As of March 26, CDE has approved more than 5,026 sites to serve meals during school closure pursuant to the waiver it secured from the USDA, and these sites have made major impacts on their communities. This week CDE has also begun waiver approvals for the child and adult care food operations, and in just a few short days has approved more than 168 child and adult care food program providers.
Longtime partner No Kid Hungry has received requests for emergency grants from across the country during the COVID-19 outbreak, including many in California. And it’s meeting a lot of nutrition needs thanks to increased publicity and donors and by partnering with schools and districts.
In San Francisco, donations to No Kid Hungry are helping the school district purchase equipment for 18 sites where they are distributing meals to kids in need. Donors helped Natomas Unified School District purchase a mobile food truck, which they used at the start of the crisis to deliver free hot meals for kids in need throughout their community while schools are closed. Banning Unified School District, near the Morongo Indian Reservation, is using emergency funds to feed children within city limits as well as in the surrounding rural areas, where there are few places to buy food.
Meanwhile, American Red Cross Los Angeles Region announced on March 19 that it partnered with World Central Kitchen, a nonprofit founded in 2010 by celebrity chef José Andrés that’s devoted to providing meals in the wake of natural disasters and emergencies. The nonprofit joined the already-existing partnership with the Red Cross, Los Angeles County Office of Emergency Management, and Los Angeles Unified School District to distribute meals to children and families.
When schools began rapidly closing throughout the state due to the COVID-19 pandemic, families of students receiving special education services were left like many others: having to figure out how to continue their child’s education outside of the classroom setting.
Unlike students in a general education environment, the school closures impacted students with disabilities (SWD) on a different level. In addition to the disruption to their child’s academic routine, parents/caregivers of SWDs also experienced a disruption to the support services their student receives, including speech therapy, occupational therapy, and academic and behavior intervention.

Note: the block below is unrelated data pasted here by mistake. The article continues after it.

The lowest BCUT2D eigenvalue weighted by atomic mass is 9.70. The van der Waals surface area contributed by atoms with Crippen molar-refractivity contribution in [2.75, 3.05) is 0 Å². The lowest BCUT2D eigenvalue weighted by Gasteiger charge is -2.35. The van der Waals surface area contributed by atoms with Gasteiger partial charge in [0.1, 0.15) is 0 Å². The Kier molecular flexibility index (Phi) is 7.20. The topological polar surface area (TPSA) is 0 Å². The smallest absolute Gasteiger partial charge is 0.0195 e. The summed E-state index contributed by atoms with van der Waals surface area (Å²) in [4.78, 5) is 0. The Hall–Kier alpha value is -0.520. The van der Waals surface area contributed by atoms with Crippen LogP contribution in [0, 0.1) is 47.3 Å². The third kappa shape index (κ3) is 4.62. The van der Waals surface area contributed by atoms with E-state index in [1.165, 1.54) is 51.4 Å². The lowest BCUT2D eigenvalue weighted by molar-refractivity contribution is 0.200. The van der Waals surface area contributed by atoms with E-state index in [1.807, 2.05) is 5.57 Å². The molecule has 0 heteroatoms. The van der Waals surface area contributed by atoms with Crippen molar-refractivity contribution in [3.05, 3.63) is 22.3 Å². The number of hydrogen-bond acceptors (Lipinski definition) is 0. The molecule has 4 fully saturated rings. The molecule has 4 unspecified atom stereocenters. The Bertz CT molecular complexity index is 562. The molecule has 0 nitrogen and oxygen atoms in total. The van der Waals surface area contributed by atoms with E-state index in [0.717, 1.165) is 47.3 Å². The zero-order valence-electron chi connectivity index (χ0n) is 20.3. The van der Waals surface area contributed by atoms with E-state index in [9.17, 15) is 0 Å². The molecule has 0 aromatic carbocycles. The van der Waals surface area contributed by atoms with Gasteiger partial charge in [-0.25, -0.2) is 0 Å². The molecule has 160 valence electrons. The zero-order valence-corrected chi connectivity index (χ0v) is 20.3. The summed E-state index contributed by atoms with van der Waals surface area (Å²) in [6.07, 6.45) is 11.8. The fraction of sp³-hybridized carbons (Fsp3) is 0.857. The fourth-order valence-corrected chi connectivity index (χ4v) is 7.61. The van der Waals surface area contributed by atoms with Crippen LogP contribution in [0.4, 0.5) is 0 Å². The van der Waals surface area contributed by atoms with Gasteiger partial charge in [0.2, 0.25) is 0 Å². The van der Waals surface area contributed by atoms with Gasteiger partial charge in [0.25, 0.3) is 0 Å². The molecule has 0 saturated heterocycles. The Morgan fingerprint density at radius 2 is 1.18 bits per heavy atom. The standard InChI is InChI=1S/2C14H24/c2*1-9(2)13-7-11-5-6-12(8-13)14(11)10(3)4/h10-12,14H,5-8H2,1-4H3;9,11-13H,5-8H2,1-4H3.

SWDs also have an IEP (Individual Education Plan) that outlines education goals, support services, and behavior objectives for that student. This plan is like a contract between parents and the school and is used to ensure that a SWD’s academic needs are being met.
With schools closed for weeks and some districts announcing that schools will remain closed through the end of the academic year, parents and caregivers were left wondering how to make sure their student’s goals were being met per their IEP, what supports districts were obligated to provide, and would an online learning solution be the best way to meet their student’s unique learning ability?
The natural place that a parent or caregiver would turn to for answers is their local educational agencies (LEAs); however, this was new terrain for LEAs. On March 20, the CDE created special education guidelines to assist LEAs with navigating this new normal
The guidelines have a Frequently Asked Questions section that include questions regarding equitable access, IEP implementation under online versus classroom instruction, and where to find additional resources. There is also a link to special guidelines from the United States Department of Education (USDOE) titled “Questions and Answers on Providing Services to Children with Disabilities During the Coronavirus Disease 2019 Outbreak .”
At this time, the federal government has not waived the federal requirements under the Individuals with Disabilities Education Act. The CDE and the California State Board of Education are working with the United States Department of Education (USDOE) to determine what flexibility or waivers may be issued considering the extraordinary circumstances.
On March 21, the USDOE Office for Civil Rights and Office for Special Education and Rehabilitative Services released a supplemental fact sheet on addressing the risk of COVID-19 in preschool, elementary, and secondary schools while serving students with disabilities. The supplemental fact sheet can be accessed on the USDOE website .
LEAs are encouraged to review CDE’s guidelines and the information provided by the USDOE. In the supplemental fact sheet, the USDOE acknowledges that seeking to comply with relevant federal disability laws presents distinct challenges during this unprecedented time. However, the USDOE notes the following:
“To be clear: ensuring compliance with the Individuals with Disabilities Education Act (IDEA), Section 504 of the Rehabilitation Act (Section 504), and Title II of the Americans with Disabilities Act should not prevent any school from offering educational programs through distance instruction.”
The Special Education Guidelines document is available on the CDE website. Be sure to continue to check the website for additional COVID-19 state and federal special education information.
Child Care/Student Supervision
Many children need a place to go as their parents work. Per Executive Order , school districts or LEAs will continue to receive funding during a physical closure due to COVID-19. As a result, school districts should, to the extent practicable, arrange for supervision for students during ordinary school hours.
LEAs should collaborate with local partners and other entities to ensure that students are supervised during school hours. The CDE is providing the following guidance to all LEAs that have closed:
- Consider allowing their school sites for use as critical pop-up childcare programs for working families in need of care for their children.